When the Art Reserve Bank opened in Amsterdam in May 2012, Bill Drummond was the first artist it approached for its experiment: using art to create a currency with real physical value.
In August 1994, Drummond had packed £1million into two suitcases and boarded a light aircraft to Jura, an island in the Scottish Hebrides. There, on the earth floor of an abandoned boathouse, he burnt the lot.
Drummond had made the money organising raves and releasing music as part of the Kopyright Liberation Front. When KLF stopped and the money kept coming, Drummond and his colleagues were left with £1million that they didn’t consider theirs and with no artistic projects on the horizon. So, after another project fell through, they burnt the money in a disused shed at the edge of the British Isles.
Since Drummond designed the first coins, the Art Reserve Bank has minted designs by eight other artists. Each designs a series of four coins and the bank sells a different coin each week. Coin owners become members of the cooperative, with a decision on how the bank is run.
Although the bank sells newly issued coins for €100, older coins can be purchased in an online dealing room, where the average sale price determines the currency’s value.
The aim of the project is to get people thinking more about the financial system. According to Ron Peperkamp, the bank’s founder, money has become little more than numbers on a screen since the end of the Gold Standard.
“The base money should be linked to some real value”, says Peperkamp. “Or at least something that we, as humans, value as being worthwhile to keep and preferably in physical shape”.
Engaging with the public is a key part of the experiment. Now operating in central Eindhoven, the bank’s 1910 minting press stands inside a large glass cube, purposefully visible to the public. Engine green and weighing six tons, it is a relic of a time when steam engines still ran. Just metres away from the press, passersby can purchase coins directly from the bank’s office.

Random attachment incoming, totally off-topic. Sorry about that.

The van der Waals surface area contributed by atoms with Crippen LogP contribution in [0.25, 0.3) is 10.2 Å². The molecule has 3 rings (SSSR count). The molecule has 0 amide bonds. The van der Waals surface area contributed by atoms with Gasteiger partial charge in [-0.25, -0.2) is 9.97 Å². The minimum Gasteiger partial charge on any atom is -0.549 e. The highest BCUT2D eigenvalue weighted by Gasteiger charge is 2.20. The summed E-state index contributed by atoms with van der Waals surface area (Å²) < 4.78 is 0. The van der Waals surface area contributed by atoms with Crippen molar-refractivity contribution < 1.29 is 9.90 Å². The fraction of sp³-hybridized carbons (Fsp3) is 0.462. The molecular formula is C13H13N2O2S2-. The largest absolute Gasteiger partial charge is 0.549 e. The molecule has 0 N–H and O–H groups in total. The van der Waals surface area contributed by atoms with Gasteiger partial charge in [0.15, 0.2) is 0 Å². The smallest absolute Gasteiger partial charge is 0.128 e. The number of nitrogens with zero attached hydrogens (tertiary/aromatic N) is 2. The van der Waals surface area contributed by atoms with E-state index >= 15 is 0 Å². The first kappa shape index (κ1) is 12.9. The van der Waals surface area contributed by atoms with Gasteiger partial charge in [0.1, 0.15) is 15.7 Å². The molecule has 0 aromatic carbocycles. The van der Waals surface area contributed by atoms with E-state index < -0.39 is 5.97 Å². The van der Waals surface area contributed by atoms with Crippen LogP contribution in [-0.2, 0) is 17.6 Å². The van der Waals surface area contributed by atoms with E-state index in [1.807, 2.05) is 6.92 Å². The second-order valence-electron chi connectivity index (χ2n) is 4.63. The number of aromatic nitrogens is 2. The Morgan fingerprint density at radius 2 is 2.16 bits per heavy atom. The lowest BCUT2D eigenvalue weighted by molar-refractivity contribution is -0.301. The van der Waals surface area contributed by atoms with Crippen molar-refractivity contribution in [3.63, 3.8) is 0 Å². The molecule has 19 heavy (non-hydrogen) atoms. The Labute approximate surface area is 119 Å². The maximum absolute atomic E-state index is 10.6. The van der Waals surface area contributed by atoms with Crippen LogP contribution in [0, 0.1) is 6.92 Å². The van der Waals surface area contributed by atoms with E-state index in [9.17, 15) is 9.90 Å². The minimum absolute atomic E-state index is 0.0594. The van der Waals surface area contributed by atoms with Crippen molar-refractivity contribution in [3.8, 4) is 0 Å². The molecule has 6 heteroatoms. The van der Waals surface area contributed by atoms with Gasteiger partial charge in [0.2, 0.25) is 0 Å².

“We are testing the trust of people in our currency”, says Peperkamp. “We don’t want to test it with just art lovers or collectors because we know they will appreciate the value of their coin. No, we want to test it with the general public”.
Peperkamp is adamant, however, that the bank is not merely an art project.
“It has some artistic features in the way that everything is visualised but it is not an art project; it’s an experiment”.
This experiment imposes some constraints on the bank. Unless members decide otherwise, the bank will only operate for five years. After this, members will have the option to redeem their coins. The 10 % interest rate offered by the bank might encourage many to do so and, if too many do, then the bank will go bankrupt and the experiment will fail.
“One starts to weigh the art value of our currency against the value of ordinary fiduciary money”, says Peperkamp. “We hope that enough people will keep the coin and, if so, then in five years time we can prove that the public trusts art as the backing of a currency”.
The coins don’t always sell out, however. The number of coins purchased often depends on the popularity of the artist. Those not sold are kept in a vault while a number of older coins sit in an office desk drawer.
The currency has, however, performed well so far. Initially valued at €100, buyers now pay around €112 for a coin in the online dealing room and Peperkamp remains optimistic about the experiment and the ideas behind it.
“It is really a sort of magical thing, our monetary system. If you look at it with the eyes of an artist, you can see the most wonderful conceptual piece of art that’s ever been created”.
If other people prove just as enthusiastic, then the Art Reserve Bank’s experiment might just succeed.